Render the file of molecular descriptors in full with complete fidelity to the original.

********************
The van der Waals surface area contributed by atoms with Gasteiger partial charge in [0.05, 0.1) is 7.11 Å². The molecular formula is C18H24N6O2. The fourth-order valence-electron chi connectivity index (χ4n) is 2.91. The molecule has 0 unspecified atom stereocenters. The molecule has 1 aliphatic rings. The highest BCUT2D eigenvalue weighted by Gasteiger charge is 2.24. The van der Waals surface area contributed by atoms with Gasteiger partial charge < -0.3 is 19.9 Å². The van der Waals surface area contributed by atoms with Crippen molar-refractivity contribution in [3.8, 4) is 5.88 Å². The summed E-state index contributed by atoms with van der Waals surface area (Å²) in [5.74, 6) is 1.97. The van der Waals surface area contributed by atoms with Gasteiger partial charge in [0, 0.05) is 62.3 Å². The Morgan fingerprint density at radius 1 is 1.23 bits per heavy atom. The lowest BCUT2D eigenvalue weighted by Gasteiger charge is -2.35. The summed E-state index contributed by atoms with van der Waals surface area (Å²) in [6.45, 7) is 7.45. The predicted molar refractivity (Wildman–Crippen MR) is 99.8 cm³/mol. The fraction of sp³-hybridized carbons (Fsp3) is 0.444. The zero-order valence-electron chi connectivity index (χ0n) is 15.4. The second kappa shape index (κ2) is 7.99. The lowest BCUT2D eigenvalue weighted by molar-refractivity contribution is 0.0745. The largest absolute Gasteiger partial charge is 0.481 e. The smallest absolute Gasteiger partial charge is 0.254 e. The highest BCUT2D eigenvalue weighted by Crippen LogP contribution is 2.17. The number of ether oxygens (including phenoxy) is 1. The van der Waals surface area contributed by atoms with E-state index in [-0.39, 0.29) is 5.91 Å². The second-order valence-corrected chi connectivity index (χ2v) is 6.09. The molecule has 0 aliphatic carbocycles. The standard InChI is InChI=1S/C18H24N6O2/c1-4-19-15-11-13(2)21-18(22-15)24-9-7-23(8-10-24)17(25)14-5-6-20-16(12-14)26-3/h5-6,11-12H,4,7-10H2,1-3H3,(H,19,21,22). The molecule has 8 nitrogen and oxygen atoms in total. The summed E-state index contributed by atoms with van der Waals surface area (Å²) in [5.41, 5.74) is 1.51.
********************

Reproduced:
The van der Waals surface area contributed by atoms with Gasteiger partial charge in [0.05, 0.1) is 7.11 Å². The molecular formula is C18H24N6O2. The fourth-order valence-electron chi connectivity index (χ4n) is 2.91. The molecule has 0 unspecified atom stereocenters. The molecule has 1 aliphatic rings. The highest BCUT2D eigenvalue weighted by Gasteiger charge is 2.24. The van der Waals surface area contributed by atoms with Gasteiger partial charge < -0.3 is 19.9 Å². The van der Waals surface area contributed by atoms with Crippen molar-refractivity contribution in [3.8, 4) is 5.88 Å². The summed E-state index contributed by atoms with van der Waals surface area (Å²) in [5.74, 6) is 1.97. The van der Waals surface area contributed by atoms with Gasteiger partial charge in [0, 0.05) is 62.3 Å². The Morgan fingerprint density at radius 1 is 1.23 bits per heavy atom. The lowest BCUT2D eigenvalue weighted by Gasteiger charge is -2.35. The summed E-state index contributed by atoms with van der Waals surface area (Å²) in [6.45, 7) is 7.45. The predicted molar refractivity (Wildman–Crippen MR) is 99.8 cm³/mol. The fraction of sp³-hybridized carbons (Fsp3) is 0.444. The zero-order valence-electron chi connectivity index (χ0n) is 15.4. The second kappa shape index (κ2) is 7.99. The lowest BCUT2D eigenvalue weighted by molar-refractivity contribution is 0.0745. The largest absolute Gasteiger partial charge is 0.481 e. The smallest absolute Gasteiger partial charge is 0.254 e. The highest BCUT2D eigenvalue weighted by Crippen LogP contribution is 2.17. The number of ether oxygens (including phenoxy) is 1. The van der Waals surface area contributed by atoms with E-state index in [-0.39, 0.29) is 5.91 Å². The second-order valence-corrected chi connectivity index (χ2v) is 6.09. The molecule has 0 aliphatic carbocycles. The standard InChI is InChI=1S/C18H24N6O2/c1-4-19-15-11-13(2)21-18(22-15)24-9-7-23(8-10-24)17(25)14-5-6-20-16(12-14)26-3/h5-6,11-12H,4,7-10H2,1-3H3,(H,19,21,22). The molecule has 8 nitrogen and oxygen atoms in total. The summed E-state index contributed by atoms with van der Waals surface area (Å²) in [5.41, 5.74) is 1.51.